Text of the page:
Fertility control vaccine – A better boar control?


Wild pigs are newcomers to the United States. Their populations are expanding ever faster in the absence of fertility control. And so is the damage done to the environment by this invasive species. None of the known methods of boar control, eradication through shooting, aerial hunting, trapping, have proven effective. Wholesale poisoning is pretty much out of the question because of the unpredictable damage to the environment and wildlife.

Moreover, wild boar react not only by learning to avoid the downsides of population control. They simply outbreed any losses. In addition, hunters often transport the boar from one area to another to add this exciting game to the wildlife. Worse yet, wild pigs can add considerably to the annual income of a ranch. Ranchers import and protect the boar as a cash crop.

A fertility control vaccine is a promising new approach to the control of wild pig populations.

fertility control
German wild pigs in the snow.

Hunters stand accused of transporting boar from one established habitat to another to plant these big game animals near their hunting grounds. Landowners, on the other hand, have learned to use the boar as a convenient source of additional income.

Fertility control vaccine is a new alternative method of limiting the uncontrolled growth of wild pig populations. But which one is better, more cost-effective, and has lasting long-term effects? That is the question for responsible landowners and government agencies alike.

In 2014, The National Wildlife Research Center in Fort Collins, CO 80521, USA as the lead agency for about half a dozen research groups and researchers published the results of a study of the use of the immunocontraceptive vaccine (GonaCon™) on captive female boar as a fertility control vaccine alternative for population controlling of wild pigs.

The research group used an injectable form of GonaCon (GnRH) for long-term population control by injecting free living sows with the vaccine. The single dose injection was limited to a test period of four to six years. During the test, no negative effects or side effects manifested themselves and prevented the use of the vaccine for fertility control vaccine in sows.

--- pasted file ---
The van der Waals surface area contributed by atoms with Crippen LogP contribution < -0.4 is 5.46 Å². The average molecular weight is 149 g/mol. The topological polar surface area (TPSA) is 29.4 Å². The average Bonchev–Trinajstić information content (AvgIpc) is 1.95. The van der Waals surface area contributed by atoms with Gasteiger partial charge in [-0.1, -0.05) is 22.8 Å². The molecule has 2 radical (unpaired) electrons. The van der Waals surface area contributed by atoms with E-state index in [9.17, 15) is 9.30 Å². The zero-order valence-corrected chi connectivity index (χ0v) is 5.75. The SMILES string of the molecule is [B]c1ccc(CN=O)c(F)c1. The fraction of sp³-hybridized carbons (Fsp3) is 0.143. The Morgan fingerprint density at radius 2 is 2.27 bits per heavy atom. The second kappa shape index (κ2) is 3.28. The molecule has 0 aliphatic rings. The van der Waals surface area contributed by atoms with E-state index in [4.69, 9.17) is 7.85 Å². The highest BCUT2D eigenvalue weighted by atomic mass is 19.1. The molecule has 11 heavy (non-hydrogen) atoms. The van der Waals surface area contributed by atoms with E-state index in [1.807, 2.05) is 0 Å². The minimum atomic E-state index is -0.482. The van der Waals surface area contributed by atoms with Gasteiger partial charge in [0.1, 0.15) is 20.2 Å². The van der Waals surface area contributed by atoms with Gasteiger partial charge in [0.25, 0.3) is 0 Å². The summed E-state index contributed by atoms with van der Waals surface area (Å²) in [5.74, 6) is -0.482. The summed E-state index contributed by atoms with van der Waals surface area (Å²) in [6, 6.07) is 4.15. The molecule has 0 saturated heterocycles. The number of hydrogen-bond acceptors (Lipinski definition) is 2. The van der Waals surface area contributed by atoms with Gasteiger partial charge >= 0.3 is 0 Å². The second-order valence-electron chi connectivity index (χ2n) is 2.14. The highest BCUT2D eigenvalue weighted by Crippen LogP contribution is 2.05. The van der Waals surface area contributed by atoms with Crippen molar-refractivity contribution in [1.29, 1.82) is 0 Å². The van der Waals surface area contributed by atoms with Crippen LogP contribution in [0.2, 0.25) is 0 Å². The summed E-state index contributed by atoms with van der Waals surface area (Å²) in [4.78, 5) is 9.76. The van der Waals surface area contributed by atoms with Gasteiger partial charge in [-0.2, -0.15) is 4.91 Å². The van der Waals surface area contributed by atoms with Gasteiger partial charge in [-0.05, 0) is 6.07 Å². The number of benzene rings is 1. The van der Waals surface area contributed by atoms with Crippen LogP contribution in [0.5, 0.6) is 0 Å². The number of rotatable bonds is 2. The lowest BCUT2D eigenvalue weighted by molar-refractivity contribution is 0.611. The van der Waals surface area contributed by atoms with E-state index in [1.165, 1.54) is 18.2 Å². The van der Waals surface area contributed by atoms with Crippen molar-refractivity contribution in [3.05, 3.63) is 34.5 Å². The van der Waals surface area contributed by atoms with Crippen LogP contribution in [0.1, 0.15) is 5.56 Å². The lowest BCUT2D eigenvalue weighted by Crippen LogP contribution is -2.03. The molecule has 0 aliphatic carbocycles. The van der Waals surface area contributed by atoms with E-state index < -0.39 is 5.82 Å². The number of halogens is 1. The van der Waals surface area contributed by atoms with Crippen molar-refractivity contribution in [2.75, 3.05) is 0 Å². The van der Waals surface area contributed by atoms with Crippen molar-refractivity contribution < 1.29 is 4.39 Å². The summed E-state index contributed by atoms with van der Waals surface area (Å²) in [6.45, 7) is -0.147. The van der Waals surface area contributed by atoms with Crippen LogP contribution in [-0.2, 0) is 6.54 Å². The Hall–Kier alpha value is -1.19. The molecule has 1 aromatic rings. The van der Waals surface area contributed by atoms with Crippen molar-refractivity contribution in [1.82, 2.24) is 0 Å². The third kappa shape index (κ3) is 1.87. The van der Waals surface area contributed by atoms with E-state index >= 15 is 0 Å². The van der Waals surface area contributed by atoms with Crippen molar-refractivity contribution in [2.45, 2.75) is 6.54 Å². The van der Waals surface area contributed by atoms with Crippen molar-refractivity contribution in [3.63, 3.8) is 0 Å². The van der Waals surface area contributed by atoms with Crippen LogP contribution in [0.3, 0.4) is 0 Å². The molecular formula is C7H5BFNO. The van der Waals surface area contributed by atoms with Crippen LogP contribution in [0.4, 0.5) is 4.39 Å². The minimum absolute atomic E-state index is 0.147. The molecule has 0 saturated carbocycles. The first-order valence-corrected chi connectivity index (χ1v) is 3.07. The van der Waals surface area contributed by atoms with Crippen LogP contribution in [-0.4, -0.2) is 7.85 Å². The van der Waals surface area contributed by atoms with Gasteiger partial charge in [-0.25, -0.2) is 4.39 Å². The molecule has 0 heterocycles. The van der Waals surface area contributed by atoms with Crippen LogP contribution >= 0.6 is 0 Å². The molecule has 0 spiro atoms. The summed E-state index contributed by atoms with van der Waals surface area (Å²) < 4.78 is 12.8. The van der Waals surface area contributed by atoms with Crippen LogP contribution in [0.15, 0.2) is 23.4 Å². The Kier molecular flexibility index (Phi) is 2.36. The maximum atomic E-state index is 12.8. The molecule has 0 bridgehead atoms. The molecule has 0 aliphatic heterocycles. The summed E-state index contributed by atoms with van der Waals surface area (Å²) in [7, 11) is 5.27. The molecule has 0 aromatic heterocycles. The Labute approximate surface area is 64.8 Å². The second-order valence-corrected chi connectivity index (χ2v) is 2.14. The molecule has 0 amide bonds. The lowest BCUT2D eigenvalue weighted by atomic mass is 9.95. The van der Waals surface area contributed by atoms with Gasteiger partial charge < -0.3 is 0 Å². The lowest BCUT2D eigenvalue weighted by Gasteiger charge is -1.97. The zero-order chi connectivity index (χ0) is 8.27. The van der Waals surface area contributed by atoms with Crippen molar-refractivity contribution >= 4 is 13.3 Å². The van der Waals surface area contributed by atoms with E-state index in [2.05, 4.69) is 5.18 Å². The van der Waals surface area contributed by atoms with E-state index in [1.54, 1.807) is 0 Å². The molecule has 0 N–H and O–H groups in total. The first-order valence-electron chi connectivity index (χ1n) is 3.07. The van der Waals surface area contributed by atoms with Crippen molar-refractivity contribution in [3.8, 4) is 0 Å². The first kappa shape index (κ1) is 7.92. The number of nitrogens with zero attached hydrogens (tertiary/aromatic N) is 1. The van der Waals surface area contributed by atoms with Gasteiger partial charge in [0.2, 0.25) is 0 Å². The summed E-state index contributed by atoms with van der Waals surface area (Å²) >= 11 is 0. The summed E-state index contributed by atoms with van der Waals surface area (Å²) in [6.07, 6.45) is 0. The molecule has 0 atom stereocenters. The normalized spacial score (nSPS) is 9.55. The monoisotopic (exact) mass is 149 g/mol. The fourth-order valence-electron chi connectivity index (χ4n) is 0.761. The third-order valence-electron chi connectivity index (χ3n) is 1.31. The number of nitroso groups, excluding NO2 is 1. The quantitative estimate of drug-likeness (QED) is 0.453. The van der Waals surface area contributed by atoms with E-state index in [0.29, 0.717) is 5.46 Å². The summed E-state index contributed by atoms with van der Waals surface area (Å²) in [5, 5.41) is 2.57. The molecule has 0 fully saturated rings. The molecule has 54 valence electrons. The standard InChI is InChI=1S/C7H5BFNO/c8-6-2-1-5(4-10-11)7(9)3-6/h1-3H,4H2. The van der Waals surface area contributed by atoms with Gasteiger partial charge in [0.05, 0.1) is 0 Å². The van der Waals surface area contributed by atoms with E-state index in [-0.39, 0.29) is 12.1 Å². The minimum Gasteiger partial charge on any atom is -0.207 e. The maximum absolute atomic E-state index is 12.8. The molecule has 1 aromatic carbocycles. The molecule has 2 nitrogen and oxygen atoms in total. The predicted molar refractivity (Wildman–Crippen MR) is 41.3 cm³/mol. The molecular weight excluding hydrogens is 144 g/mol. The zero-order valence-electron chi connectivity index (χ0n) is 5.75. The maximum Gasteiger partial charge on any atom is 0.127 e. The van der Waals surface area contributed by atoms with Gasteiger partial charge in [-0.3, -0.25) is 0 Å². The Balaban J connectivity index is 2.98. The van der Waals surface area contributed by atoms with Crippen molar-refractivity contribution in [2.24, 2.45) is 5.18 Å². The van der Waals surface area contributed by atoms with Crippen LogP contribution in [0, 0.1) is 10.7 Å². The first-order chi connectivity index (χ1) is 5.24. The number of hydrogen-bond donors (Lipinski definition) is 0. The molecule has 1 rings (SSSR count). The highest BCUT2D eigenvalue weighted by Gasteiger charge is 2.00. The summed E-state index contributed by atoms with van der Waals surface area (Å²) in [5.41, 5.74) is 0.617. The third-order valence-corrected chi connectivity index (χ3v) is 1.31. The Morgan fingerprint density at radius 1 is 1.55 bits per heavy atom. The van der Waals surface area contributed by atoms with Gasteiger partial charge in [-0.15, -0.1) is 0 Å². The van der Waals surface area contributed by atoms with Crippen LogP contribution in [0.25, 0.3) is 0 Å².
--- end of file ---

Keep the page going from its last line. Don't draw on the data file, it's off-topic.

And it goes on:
The sows studied in this fertility control vaccine experiment did not show any negative effects of the drug on the behavior or physiology of the sows. The ten test animals received their birth control vaccine injection and then lived free in the woodland in the West Midlands region of England. Eleven adult females were given saline injections only as a control group.

During the test, researchers studied the movement and activity patterns of the test animals using telemetry collars. At the end of the study period, the sows were captured in order to measure the levels of GnRH antibodies.

Four of five vaccinated sows had antibody levels that effectively prevented pregnancy. Three females were pregnant at the time of the vaccine injection. Pregnant vaccinated sows did not behave or act differently than other members of the study group or free-living females.

fertility control
Wild boar on birth control (tamu.edu)

Daily movements and speed of movements remained within normal parameters for the study participants. The behavior of treated and untreated females during daily movement and activity cycles did not show any significant differences.

Considering these results of their study, the researchers concluded that the injectionable anti-GnHR vaccine could be more widely used as a means of controlling nuisance boar populations instead of eradication with traditional, yet ineffective, birth control methods.


The new birth control approach is particularly promising for the burgeoning nuisance boar populations in cities and city parks where classic eradication methods through hunting and wholesale culling is not possible without endangering human populations.

Finally, for practical reasons, an oral form of the vaccine would make the use of the birth control drug much easier. At any rate, replacing eradication measures with fertility control vaccine is, in my opinion, the way to solve the problem of boar overpopulation. Guns, helicopters, machine weapons, and other inhumane methods will not accomplish the job as Texas is teaching us.

Nevertheless, commercial and sports interests have set the lust of unbridled killing by hunters and the pocketbook of business owners before reason.


Digiprove sealCopyright secured by Digiprove © 2019


Publisher and Editor in Chief at United Seabears
Peter Jaeckle is the publisher and Chief Editor of the California Hunting Post.You can find him also on Google+,Twitter, Facebook and on many other sites. Over the past decades he has written on investments, dogs and dog rescue, economic and on environmental topics.

Latest posts by pjj (see all)


All original content on these pages is fingerprinted and certified by Digiprove